The Congressional Black Caucus, civil rights lawyers and Senate Minority Leader Harry Reid (D-Nev.) denounced Justice Antonin Scalia on Thursday for what they said were racist and insulting comments in which he suggested some black students might be better off in a "slower-track school" rather than at a more competitive university.
"It is deeply disturbing to hear a Supreme Court justice endorse racist ideas from the bench of the nation's highest court," Reid said on the Senate floor. "The only difference between the ideas endorsed by [
Rep. G.K. Butterfield (D-N.C.), who chairs the Black Caucus, said Scalia's comments were "disgusting, inaccurate and insulting to African Americans. Thousands of black Americans have excelled in top-tier universities." Butterfield, a former judge, said Scalia should recuse himself from the pending University of Texas affirmative action case because he has "removed any presumption of impartiality."
This was not the first time Scalia has made controversial comments regarding race from the bench. Two years ago, when the justices were debating the constitutionality of the Voting Rights Act, Scalia called the historic measure a "racial entitlement" that should be struck down.
Scalia has been a steady critic of race-based policies, arguing they violate the Constitution's guarantee of equal protection. He said little during Wednesday's oral argument for the University of Texas case until Gregory Garre, the university's lawyer, was wrapping up his comments.
Garre, formerly a top courtroom lawyer for President George W. Bush, argued that the University of Texas should have leeway to admit qualified black and Latino students who would add diversity to the campus in Austin.
While not posing a question directly, Scalia said he questioned whether admitting more black students would benefit them or the university.
"There are those who contend that it does not benefit African Americans to get into the University of Texas where they do not do well, as opposed to having them go to a less-advanced school, a slower-track school, where they do well," Scalia said. He cited a brief that, he said, "pointed out that most of the black scientists in this country don't come from schools like the University of Texas. They come from lesser schools" where they do not feel they're being pushed in classes "that are too fast for them."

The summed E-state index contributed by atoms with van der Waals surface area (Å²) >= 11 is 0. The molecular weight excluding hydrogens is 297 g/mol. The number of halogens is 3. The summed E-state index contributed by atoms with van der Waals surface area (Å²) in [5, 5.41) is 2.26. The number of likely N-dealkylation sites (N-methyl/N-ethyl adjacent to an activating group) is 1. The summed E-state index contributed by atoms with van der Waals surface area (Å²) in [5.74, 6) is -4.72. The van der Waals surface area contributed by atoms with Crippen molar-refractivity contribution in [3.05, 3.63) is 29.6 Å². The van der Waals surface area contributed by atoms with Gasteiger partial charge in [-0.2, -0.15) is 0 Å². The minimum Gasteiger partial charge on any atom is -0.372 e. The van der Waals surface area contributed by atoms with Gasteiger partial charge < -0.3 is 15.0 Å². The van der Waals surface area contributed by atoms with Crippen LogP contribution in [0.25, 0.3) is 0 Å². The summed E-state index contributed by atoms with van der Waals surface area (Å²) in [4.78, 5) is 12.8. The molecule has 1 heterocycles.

It was not clear which students Scalia was referring to. Most black students who are admitted to the UT Austin earned top grades in their high schools and were admitted on that basis. Only a small percentage of its minority students actually benefit from affirmative action.
Scalia may have been referring to the so-called mismatch theory, which contends some minority students are harmed if they are admitted to a college or law school when their test scores are considerably below their classmates. But even proponents of this theory, which remains highly controversial and much disputed, do not argue that black students in general do not do well at top universities.
Scalia also said he questioned the premise that the university "should admit as many blacks as possible.... Maybe it ought to have fewer."
Civil rights lawyers who were there to hear the argument sat in stunned silence.
"We were alarmed and extraordinarily disappointed to hear a justice of the Supreme Court make comments that were laden with racial prejudice and that were based on an assumption of racial inferiority," said Janai Nelson, associate director-counsel for the NAACP Legal Defense Fund. "There is no other way to slice it. To suggest African Americans are unable to compete in the competitive institutions of higher learning is insulting and blatantly contrary to the evidence."
But Gail Heriot, a law professor at the University of San Diego and a proponent of the "mismatch" theory, said the criticism of Scalia was unfair and unfounded. "There is now quite a bit of empirical evidence that racial preferences in admissions do not do a favor to African Americans. We would have more black scientists, engineers and physicians if colleges used race-neutral policies," said Heriot, who is a member of the U.S. Commission on Civil Rights. "We put that in an amicus brief, and I'm confident Justice Scalia was referring to that evidence."
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